Grid Tie Inverters
Grid Tie Inverters
Find out more about Grid Tie Inverters - connect your RE system to the gridgeneral | wind | solar | electronics
For a brief summary of power inverters
and their use in a renewable energy system
please read our Introduction to Inverters
If you have a small scale renewable energy
set up - for example, just a micro wind turbine
or a few PV solar panels
, then you will almost certainly be using battery storage
rather than tying into the National Grid. In those cases there are very many suitable inverters ranging from just £10 to many £hundreds depending on your exact needs. If however you wish to connect your wind turbines
and/or solar panels
to the National Grid, you will need a Grid-tie Inverter
- particularly if you intend to sell (export
) electricity back to the utility company.
Grid-Tie Inverters (plug in type)
Not all grid-tie inverters
operate in the same way. In general a grid tie inverter needs to be wired directly into your home electric circuit by a qualified electrician. However a simpler alternative has been on the rise recently - an inverter which you simply plug into a home ring main using a standard three pin plug. This is exactly the type of power inverter
provided with the no longer available Windsave 1000 wind turbine
If for example you have a laptop computer and a desk lamp drawing around 150 Watts between them, and a solar panel generaing 200 Watts which is plugged into the same ring main using a plug-in inverter
, then the laptop and lamp would be powered entirely by your solar panel and any excess power would be lost to the National Grid. If you only had a 100 Watt solar panel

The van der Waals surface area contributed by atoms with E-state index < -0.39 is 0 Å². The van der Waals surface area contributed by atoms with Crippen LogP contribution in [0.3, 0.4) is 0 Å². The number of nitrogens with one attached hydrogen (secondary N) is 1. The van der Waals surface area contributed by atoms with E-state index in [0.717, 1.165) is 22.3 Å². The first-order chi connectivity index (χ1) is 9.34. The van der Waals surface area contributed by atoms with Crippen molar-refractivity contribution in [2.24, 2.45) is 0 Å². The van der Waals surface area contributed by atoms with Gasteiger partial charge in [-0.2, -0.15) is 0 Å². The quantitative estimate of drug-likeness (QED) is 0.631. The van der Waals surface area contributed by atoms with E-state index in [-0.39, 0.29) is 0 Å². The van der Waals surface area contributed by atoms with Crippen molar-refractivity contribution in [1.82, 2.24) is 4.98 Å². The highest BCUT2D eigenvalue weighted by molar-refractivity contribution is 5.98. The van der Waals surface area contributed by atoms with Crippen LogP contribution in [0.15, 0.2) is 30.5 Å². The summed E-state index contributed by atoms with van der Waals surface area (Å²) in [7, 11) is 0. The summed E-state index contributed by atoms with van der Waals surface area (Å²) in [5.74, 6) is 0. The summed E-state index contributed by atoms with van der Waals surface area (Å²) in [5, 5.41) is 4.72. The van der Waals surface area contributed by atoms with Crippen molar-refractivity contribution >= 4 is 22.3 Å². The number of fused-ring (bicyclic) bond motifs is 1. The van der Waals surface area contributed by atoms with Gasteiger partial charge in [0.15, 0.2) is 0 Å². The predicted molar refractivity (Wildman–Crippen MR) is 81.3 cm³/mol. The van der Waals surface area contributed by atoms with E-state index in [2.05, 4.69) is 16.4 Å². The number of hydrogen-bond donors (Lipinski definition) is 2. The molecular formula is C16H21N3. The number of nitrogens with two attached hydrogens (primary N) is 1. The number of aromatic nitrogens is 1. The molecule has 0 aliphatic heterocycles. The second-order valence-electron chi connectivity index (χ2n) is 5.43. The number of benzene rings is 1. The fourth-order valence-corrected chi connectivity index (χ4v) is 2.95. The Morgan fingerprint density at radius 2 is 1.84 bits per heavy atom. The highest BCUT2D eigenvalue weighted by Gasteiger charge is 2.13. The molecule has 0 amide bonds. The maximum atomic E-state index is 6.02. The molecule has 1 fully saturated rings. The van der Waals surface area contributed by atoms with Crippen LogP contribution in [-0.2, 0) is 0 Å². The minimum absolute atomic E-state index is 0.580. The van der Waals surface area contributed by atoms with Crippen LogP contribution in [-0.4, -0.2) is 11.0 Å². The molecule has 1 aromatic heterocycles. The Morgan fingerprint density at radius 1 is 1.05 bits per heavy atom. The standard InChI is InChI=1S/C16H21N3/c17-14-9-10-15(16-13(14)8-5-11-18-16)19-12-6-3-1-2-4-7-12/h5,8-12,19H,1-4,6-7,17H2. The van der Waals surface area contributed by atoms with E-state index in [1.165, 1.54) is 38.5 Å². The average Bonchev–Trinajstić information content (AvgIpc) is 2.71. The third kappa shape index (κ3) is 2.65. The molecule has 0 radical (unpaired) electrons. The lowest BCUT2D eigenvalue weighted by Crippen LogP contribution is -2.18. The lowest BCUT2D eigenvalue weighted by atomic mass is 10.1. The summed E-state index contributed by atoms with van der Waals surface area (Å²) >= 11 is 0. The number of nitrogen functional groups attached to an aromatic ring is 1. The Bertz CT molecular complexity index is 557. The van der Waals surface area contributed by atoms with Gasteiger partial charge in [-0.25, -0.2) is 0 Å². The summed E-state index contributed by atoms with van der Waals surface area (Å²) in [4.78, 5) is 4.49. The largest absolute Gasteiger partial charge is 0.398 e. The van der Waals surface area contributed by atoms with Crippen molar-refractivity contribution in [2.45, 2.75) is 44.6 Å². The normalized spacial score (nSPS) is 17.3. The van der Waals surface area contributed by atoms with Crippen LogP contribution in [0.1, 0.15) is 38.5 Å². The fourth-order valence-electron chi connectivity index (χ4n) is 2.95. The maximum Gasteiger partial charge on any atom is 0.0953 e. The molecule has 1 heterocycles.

, then its power would be supplemented by the National Grid (and you would have to pay for the extra electricity used).
If you have a small DIY renewable energy
set up, then a plug in inverter such as the Mastervolt Soladin 120
pictured above is a good starting point. This tiny plug-in inverter will accept up to 2.8A and 50V DC with a nominal power output of up to 90 Watts. It converts the DC into 230 VAC at 90+% efficiency. (12V solar panels
would have to be put in series to generate 24 Volts since the voltage range for this inverter starts at 24 VDC.) It is priced at around £100.
For larger solar systems, the excellent Soladin 600
- the world's smallest mini string inverter
pictured above is a good option. Taking its input from 160 to 700 Watts of solar PV at a voltage of 40-125 VDC, the Soladin 600 will output up to 525 Watts of 50 Hz mains voltage electricity. This inverter is rated at over 91% efficiency and it is MCS
, and G83/1 approved for plug and play UK use.
Click here for more information and/or to purchase the Soladin 600 Grid Tie Inverter